Opening the social media dialogue on an individual level creates the connection you need to be an effective thought leader in the organization and will strengthen the interest and openness to organizational change.
As social media professionals, it's easy to forget that we know much more about social media than the average employee.
Work with your HR department to offer social media training. Start with the most basic information, including how to sign up for accounts on social media sites.
As the organization matures and beings to display a level of competency beyond 101 level information, slowly introduce more advanced topics that will help employees become self-sufficient users.
Never make assumptions about how much knowledge the typical employee has about social media, especially if you work for a legacy company that still employs an older generation.
3. Regularly Scheduled Events
Tweetups should be successful meetings in disguise. They attract a large number of people with a common interest to one place at the same time They not only connect employees who have never been connected before, but give you an opportunity to share helpful information with them.
Invite every Twitter user in your organization to attend, from the C-Suite down to the interns. Create or purchase name tags that feature each employee's Twitter username. Play some music in the background and have some finger foods available.
After allowing everyone to meet and greet, introduce yourself, explain what the purpose of the tweetup is, and take five minutes to train the group of employees on a simple technique they can use to improve their presence on Twitter.
Keep the atmosphere light and fun. As employees throughout the organization here about the event, they will want to be a part of the next one.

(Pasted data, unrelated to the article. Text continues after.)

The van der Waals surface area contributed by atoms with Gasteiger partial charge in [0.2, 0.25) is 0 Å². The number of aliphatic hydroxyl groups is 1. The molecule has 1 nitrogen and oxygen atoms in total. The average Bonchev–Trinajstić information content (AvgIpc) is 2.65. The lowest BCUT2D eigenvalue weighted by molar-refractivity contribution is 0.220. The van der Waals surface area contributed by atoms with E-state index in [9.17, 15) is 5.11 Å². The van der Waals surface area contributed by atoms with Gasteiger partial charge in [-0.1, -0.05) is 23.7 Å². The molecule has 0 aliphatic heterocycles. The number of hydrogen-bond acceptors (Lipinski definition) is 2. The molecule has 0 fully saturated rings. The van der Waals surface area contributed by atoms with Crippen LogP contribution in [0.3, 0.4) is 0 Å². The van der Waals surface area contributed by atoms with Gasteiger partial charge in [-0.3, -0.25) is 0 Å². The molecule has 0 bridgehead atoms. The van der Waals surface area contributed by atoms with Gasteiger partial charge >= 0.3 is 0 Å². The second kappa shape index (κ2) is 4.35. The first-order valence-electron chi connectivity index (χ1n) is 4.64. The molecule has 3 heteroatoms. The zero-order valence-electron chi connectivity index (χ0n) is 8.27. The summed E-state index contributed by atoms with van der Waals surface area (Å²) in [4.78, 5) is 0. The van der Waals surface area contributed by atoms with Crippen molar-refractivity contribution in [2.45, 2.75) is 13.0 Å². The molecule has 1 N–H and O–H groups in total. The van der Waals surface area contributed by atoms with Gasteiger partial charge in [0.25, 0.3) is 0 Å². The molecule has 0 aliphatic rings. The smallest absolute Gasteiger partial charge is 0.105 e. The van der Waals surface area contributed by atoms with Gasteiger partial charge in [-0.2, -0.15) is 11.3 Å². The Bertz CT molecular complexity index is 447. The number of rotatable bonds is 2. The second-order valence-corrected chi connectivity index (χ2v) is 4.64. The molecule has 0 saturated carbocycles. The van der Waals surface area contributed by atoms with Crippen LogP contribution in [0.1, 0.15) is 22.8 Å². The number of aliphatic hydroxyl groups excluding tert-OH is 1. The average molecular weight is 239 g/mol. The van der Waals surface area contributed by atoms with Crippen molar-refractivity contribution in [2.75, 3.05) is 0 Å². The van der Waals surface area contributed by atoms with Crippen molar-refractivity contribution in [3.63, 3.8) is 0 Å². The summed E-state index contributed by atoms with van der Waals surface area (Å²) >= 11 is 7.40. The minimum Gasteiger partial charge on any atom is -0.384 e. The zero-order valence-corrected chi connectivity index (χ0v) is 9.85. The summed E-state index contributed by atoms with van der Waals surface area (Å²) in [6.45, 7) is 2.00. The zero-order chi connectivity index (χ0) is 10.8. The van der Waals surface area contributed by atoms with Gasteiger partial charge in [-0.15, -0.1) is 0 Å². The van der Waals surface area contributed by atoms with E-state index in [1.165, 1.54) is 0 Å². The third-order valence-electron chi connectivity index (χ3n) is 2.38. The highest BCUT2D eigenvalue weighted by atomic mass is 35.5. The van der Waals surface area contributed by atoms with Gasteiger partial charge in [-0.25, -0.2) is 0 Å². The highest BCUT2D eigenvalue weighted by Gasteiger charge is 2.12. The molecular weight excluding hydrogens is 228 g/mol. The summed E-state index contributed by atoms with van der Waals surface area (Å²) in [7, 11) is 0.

The exclusivity will pique the interest of employees who may typically be apathetic.
Let's face it: email is still one of the easiest and most effective ways to privately contact a large group of people.
Set up an email group for social media users across the organization. Create an initial list of email addresses that should be included (which you can acquire in step 1). Email the group, explain what the purpose is and how it will benefit them. Your purpose may be to share organizational social media initiatives with each other or to keep each other up-to-date on best practices.
Don't make it harder than it has to be. A simple text email with any necessary links will work just fine. Define the guidelines for contacting the list and let your employees utilize it as they feel, while curating and guiding the discussion. You will be surprised at how much helpful information is shared with employees across every business function of your organization.
If your organization is still in the infancy stage of using social media, then treat it that way. It may be frustrating for an advanced, strategic social media professional, but it is necessary to reach your final goal.
Measure employee adoption of social media over time to determine the success of your approach.